I was waiting in a patchwork waistcoat with my Martin guitar outside the gates of the V&A wondering if they’d ever show. My brief to provide incidental music to the Piccolo Players' Shakespearean play. Sixty quid for a two hour gig and I needed the money, a baby on the way and my girlfriend experiencing what I thought she said were Higgs boson contractions—the inevitable proof of life—the Godspark of those early amphibious splashes, the reptile underwater stretching its paw towards the light. Security were unimpressed by my get up and stubble, radioing back and forth from the safety of their portcullis and the noise of the static and pints of pale ale slopping in my stomach from the night before made me do the birdy hop.
‘You can’t set up here, mate..’ The controlled camaraderie, to sweeten the brush off.
‘No, I’m here for an event..’
You doubt yourself in a world of seeming competence. The men in sharp suits, well lubricated with shower gel and health insurance buzzed past. Was I up to the job? Money I earned could justify me hanging on to the guitar while we sold everything else but where were the puppeteers?
The Piccolo Players were a husband and wife team going through an acrimonious patch and the rehearsal yesterday on Sunday afternoon in the stuffy top floor flat had been tense. Alan said, ‘All I’m saying Hon, is we need to grab their attention with some sort of demonstration.. a magical spell…’
Kimberley sat on the floor, her whole body vibrating with the perceived challenge to her authority. ‘Don’t you think me showing them how a piece of bubble wrap breathes is magical enough…’
I wanted to step in but Kimberley was still quivering, sorting through the egg cartons. We just didn't get it. She wanted to animate the inanimate, dramatize its intrinsic qualities while Alan liked to stick fake eyeballs on everything.
On the steps I said to Alan, ‘Look, just a few clear instructions…’
‘Your role will emerge as things progress…’
‘Come off it.’
‘If you look for instructions you will find confusion. I’ve always believed that confusion is itself instructive.’
There it was. Ask for directions in West London and you get a road map to enlightenment from a cut-price Yoda.
They were late and I watched a stream of elegant young women in summer frocks bantering with the security guard thinking about my pregnant girlfriend and our tiny biological window of attractability. Only a moment on a summer’s day before the dandelion turns from yellow to silver and blows its white afro across the field, the seed sown and the sun ripening and then blackening the harvest. A guy in a blue suit and open top yellow Volkswagen was pushing open that window of attractability a bit longer, this is what a curatorial job allows, calm moments in the stained glass gallery making heartfelt inquiries about the intern’s psoriasis on her bare arms and then it’s only a matter of time before sloping off to the mock Elizabethan suite to test the historic springs on the Great Bed of Ware.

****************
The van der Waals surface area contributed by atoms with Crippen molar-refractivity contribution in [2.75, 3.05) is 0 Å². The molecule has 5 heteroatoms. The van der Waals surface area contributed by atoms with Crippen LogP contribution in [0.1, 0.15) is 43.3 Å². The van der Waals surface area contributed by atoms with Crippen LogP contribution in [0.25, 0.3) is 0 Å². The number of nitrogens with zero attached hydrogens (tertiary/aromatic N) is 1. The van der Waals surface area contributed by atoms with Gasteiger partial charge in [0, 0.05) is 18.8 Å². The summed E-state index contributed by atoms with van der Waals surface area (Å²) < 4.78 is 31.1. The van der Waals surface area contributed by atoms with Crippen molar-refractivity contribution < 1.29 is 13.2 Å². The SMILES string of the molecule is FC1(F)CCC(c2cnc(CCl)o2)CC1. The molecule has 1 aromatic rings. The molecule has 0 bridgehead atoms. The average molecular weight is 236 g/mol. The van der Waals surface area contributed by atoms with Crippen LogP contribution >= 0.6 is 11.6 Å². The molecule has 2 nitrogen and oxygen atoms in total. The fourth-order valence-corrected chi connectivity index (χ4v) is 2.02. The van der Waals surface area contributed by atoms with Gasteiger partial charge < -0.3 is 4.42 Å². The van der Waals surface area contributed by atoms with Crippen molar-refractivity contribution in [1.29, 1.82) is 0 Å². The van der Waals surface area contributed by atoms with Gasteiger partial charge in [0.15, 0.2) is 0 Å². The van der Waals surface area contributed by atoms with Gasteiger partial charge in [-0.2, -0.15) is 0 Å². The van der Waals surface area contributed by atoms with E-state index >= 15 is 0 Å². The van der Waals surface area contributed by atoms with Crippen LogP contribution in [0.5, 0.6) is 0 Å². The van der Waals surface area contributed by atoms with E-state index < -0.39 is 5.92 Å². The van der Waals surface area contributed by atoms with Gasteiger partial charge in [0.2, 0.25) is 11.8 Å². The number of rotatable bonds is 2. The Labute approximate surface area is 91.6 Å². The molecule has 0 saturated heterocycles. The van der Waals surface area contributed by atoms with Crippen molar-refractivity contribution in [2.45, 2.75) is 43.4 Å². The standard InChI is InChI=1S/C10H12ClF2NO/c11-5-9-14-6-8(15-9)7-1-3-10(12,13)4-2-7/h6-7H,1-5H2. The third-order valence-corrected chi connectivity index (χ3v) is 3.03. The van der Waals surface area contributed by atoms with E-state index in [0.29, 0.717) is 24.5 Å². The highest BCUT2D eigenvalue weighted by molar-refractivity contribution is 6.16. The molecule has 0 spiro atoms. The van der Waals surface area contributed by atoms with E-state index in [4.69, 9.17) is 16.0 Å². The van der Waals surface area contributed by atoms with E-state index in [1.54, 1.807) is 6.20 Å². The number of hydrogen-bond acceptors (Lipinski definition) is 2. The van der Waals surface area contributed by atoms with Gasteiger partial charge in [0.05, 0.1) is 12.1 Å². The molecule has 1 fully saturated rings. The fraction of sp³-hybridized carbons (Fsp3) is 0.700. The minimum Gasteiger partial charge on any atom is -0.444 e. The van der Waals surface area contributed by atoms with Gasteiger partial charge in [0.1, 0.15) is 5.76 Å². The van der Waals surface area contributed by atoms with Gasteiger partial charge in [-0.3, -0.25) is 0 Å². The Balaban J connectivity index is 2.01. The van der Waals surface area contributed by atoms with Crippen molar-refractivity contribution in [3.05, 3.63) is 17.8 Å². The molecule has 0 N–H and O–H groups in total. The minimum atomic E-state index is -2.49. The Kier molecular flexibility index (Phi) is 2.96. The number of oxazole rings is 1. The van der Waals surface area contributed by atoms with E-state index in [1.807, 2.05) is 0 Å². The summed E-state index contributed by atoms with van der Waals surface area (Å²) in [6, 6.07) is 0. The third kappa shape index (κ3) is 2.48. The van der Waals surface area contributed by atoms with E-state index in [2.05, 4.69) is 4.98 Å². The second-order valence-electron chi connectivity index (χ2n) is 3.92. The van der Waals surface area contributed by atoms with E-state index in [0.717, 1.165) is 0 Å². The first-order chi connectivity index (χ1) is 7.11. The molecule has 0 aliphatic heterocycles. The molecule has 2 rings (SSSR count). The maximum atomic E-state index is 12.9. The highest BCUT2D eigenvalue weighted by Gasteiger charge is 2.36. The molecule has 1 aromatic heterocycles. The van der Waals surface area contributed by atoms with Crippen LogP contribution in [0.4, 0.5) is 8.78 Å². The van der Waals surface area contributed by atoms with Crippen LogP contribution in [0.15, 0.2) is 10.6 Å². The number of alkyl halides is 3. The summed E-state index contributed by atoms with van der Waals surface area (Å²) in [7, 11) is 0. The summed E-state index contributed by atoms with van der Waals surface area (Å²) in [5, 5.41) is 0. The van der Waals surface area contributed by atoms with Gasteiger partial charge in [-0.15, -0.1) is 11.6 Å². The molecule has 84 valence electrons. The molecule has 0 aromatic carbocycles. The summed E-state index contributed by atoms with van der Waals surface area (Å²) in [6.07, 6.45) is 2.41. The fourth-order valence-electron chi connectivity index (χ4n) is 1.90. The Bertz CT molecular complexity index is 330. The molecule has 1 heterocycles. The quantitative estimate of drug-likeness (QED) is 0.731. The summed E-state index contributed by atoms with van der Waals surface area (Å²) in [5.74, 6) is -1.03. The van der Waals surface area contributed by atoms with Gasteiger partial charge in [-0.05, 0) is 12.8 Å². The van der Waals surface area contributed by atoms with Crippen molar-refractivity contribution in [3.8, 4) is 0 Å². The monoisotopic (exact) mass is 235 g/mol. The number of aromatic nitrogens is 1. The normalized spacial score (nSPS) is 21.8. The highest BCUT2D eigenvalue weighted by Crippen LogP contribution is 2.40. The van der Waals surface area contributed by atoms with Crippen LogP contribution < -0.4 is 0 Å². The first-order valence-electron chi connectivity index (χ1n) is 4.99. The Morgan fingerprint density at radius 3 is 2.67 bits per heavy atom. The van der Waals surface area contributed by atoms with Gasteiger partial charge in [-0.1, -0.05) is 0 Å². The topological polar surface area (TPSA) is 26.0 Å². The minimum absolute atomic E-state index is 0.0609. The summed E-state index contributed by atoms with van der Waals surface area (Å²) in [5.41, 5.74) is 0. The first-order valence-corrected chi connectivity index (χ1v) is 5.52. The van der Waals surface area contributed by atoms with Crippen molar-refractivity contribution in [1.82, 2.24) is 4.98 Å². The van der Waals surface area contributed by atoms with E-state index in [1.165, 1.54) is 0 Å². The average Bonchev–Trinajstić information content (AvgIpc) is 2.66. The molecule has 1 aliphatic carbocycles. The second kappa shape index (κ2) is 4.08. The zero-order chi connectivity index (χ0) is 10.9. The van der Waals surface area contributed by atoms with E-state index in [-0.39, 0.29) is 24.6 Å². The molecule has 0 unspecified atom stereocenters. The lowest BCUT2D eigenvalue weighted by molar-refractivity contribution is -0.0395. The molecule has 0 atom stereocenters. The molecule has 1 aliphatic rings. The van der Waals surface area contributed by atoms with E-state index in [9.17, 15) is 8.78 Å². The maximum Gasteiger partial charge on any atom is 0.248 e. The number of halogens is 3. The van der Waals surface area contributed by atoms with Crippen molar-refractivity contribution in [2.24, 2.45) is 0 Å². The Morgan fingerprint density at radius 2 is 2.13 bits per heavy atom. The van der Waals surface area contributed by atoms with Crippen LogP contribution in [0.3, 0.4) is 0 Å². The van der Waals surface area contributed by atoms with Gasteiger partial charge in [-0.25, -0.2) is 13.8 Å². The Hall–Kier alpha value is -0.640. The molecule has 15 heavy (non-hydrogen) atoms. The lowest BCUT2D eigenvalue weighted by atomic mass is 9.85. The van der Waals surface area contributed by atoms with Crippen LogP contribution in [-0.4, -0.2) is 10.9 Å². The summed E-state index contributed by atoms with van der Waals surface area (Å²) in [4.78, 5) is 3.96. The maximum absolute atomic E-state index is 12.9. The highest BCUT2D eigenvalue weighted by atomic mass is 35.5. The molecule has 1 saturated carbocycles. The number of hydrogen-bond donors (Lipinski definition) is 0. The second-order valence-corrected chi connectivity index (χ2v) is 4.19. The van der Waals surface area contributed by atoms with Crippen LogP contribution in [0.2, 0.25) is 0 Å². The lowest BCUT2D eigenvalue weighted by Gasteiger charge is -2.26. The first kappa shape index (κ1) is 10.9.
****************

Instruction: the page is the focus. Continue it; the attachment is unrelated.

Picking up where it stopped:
The Piccolo Players arrived. Kimberley in short skirt, bare legs and cowboy boots wheeling a space age trolley, Alan hiding his hangover behind mirror shades. ‘Great stuff,’ he kept saying. A man in a woman’s blouse and Elizabethan goatee met us and shook hands, I thought for a moment he could quite possibly hand out specially adapted flea collars for us to wear during the performance to beef up our bardic qualities. We queued for passes. I smiled at the security guard as he waved me through, ‘alright if I set up inside?’ I said.
We then spent more than twenty minutes walking through empty galleries, up staircases, through crumbly courtyards and into more galleries via secret lifts where women in face masks lovingly held the broken porcelain legs of a Flemish Jesus separated from his mother’s lap, laid the legs on grey blankets on a gurney and dusted at the crack with paint brushes. The devotion and tenderness to those ceramic legs was astonishing . And still we walked and saw silverware and paneled music rooms, Mick Jagger’s jumpsuit which the guide told us was ‘child-size.’ Things were not good with the Piccolos. When Alan suggested a last minute change to the itinerary Kimberely snapped, ‘ Don’t do your lead singer bit here!’ The door to The Learning Zone was unlocked-- a circular space under a glass dome encrusted with treble clefs– and we were left in our pseudo-Elizabethan glory to come up with a two hour entertainment in under ten minutes. Even Alan was looking phased. Not quite as keen on embracing the chaos as yesterday.